Technology has a key role to play in improving care quality, increasing the capacity of key services and enabling flexibility in the way care is delivered. This will make care for dementia more proactive and predictive, and help to address both current and future challenges. Technology is an enabler, and as our population ages and more people are affected by dementia, it will allow daily monitoring to be delivered more effectively, so that vulnerable people can live independently and be kept out of residential care, for as long as possible.
Alert systems, along with health and activity monitoring, can be tailored to the needs of individuals and automatically monitor risks inside the home, such as falls or fires. Vulnerable people are also able to call for help in case of an emergency, 24 hours a day, from a range of stakeholders. Furthermore, operators can make proactive calls to service users, checking on their wellbeing, offering advice and supporting carers.
Assistive technology enables sophisticated remote monitoring and proactive care planning, ensuring care is provided when it is needed most. Discrete monitoring of activity in the home over time, such as how often the kitchen and bathroom are being used, can detect any deterioration in wellbeing at an early stage and enable interventions which can reduce or delay the need for more complex care. Likewise, remote monitoring of vital signs and symptoms can give an early indication of deteriorating health, and clinicians can view data via an online portal to identify individuals most in need of intervention.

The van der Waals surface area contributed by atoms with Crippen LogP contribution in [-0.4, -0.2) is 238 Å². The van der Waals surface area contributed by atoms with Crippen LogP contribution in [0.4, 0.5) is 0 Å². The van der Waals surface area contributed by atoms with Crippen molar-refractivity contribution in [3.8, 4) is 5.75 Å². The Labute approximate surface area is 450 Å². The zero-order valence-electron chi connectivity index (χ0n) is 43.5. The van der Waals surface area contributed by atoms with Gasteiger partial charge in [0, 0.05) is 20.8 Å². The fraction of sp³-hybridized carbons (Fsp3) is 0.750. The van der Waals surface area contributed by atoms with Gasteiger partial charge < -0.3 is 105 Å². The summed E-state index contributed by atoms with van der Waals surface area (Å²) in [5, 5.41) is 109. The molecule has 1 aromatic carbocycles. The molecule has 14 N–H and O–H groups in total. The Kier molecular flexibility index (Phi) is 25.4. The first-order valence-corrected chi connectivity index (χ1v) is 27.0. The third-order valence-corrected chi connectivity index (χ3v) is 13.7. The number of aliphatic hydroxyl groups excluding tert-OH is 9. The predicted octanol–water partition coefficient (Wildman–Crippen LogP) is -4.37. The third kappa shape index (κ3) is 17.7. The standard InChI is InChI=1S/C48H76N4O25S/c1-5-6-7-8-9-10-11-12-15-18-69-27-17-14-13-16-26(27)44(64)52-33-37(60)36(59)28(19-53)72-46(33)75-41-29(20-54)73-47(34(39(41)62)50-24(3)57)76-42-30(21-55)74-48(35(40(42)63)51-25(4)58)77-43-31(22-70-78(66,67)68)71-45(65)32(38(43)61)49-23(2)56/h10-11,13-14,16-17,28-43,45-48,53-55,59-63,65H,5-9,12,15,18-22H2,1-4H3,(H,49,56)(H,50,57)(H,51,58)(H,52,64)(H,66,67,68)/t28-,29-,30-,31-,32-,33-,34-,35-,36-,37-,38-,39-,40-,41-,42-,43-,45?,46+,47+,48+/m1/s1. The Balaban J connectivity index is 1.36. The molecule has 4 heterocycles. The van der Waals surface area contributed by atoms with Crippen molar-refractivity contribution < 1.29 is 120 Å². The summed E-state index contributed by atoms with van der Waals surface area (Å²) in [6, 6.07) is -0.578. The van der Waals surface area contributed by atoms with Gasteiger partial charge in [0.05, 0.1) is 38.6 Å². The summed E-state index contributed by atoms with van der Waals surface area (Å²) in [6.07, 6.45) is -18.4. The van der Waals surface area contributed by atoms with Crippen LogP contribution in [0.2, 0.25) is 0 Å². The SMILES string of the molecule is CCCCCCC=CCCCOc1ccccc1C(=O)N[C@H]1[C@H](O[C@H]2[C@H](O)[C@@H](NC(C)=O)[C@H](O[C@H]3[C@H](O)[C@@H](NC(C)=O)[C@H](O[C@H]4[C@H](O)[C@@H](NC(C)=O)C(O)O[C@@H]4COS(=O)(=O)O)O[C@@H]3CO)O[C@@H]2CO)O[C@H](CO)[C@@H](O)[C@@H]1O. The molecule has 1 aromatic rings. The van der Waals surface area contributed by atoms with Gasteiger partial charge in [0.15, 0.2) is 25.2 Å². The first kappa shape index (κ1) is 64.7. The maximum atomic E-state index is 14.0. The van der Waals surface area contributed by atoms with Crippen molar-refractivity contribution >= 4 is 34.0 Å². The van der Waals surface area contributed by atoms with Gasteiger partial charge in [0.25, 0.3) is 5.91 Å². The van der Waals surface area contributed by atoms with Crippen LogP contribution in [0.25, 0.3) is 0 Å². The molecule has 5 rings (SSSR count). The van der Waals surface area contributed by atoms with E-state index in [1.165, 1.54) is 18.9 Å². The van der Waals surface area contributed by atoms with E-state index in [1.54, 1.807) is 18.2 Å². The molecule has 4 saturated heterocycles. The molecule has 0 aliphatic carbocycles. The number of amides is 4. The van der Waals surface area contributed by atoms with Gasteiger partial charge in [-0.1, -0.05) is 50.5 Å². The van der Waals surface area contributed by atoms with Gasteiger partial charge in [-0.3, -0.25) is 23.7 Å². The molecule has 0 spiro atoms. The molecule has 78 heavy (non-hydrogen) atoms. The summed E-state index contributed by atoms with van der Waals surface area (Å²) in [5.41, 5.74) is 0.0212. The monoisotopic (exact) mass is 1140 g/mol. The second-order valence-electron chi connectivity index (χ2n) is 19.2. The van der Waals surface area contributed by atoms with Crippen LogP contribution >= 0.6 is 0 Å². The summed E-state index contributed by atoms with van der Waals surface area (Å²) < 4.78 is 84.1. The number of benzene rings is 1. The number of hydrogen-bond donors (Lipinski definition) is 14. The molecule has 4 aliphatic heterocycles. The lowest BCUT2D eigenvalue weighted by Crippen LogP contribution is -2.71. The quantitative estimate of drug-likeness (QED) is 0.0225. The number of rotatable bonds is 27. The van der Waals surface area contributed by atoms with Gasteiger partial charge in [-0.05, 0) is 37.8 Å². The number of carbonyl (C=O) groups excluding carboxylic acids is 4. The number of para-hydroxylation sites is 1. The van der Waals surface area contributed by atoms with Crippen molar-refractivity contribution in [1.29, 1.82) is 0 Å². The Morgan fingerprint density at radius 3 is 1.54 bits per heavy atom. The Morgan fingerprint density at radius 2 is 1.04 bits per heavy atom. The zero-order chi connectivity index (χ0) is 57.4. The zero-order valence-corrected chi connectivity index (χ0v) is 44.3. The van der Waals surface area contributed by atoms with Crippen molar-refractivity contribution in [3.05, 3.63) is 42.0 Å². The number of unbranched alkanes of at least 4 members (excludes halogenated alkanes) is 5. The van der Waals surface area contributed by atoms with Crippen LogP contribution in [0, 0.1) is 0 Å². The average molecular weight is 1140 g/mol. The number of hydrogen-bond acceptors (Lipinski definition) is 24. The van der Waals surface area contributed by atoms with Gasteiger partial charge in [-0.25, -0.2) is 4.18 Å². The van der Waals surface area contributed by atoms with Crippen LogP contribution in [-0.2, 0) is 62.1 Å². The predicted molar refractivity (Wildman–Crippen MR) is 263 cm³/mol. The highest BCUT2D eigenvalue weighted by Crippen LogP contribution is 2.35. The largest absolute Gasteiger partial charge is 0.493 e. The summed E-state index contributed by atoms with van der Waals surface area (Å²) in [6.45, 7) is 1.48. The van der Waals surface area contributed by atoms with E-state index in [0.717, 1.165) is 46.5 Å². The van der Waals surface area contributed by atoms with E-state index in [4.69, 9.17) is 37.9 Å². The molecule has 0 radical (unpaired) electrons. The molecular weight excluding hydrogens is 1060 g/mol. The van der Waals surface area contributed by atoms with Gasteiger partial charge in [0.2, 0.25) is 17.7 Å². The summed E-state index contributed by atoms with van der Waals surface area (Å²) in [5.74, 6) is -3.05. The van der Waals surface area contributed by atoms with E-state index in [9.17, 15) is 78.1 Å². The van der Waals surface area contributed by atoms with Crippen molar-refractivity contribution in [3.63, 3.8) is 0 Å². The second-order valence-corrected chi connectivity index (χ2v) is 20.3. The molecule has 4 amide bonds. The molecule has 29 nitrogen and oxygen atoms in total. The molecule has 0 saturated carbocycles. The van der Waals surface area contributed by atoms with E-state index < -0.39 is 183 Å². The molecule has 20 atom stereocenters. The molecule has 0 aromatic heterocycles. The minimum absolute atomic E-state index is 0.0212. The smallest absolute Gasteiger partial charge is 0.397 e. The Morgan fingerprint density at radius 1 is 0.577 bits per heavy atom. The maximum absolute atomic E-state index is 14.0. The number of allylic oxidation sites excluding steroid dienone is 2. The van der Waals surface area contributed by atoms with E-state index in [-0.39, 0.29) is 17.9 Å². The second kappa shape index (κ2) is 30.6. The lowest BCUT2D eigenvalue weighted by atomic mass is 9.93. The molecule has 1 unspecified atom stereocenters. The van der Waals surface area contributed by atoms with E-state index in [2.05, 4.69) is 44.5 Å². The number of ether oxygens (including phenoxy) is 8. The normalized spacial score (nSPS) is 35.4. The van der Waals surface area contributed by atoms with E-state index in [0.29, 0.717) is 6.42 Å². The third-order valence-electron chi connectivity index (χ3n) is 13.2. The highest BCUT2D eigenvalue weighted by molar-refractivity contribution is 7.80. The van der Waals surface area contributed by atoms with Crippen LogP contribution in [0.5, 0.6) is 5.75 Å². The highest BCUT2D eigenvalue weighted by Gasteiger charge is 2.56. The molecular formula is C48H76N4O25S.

Technology in practice
Organisations across the UK are working to help support people with a wide range of needs using technology as part of services. The Hertfordshire Telecare Service supports almost 4,000 people in Hertfordshire to live more independently, many of whom have dementia.
One patient, who will call Norman to protect his privacy, has vascular dementia, and lives alone, although his daughter lives nearby. Technology is helping him to remain safe and at home, and provide reassurance to his daughter. Unobtrusive telecare sensors in his home will automatically raise an alarm at the 24 hour monitoring centre if they detect floods, fires or carbon monoxide in Norman’s home, and property exit sensors have also been fitted which will notify the centre if an external door is opened. A specially trained operator at the centre can then talk to Norman through the speaker on the Lifeline unit to assess the situation, and make sure Norman is okay. If the operator is unable to get a response, they can contact Norman’s daughter, or the British Red Cross Responder Service so they can check on him.
Norman also has a GPS tracker device, which enables his daughter to locate him should he leave home and be unable to find his way back. Together with the Telecare Service, this has already helped Norman to be found quickly and returned to his home, avoiding him being at risk. It also means that Norman is able to remain in his own home, rather than being admitted to residential care for his own safety.
You can learn more about how Tunstall Healthcare is helping patients with dementia here.
Gavin Bashar, UK MD of Tunstall Healthcare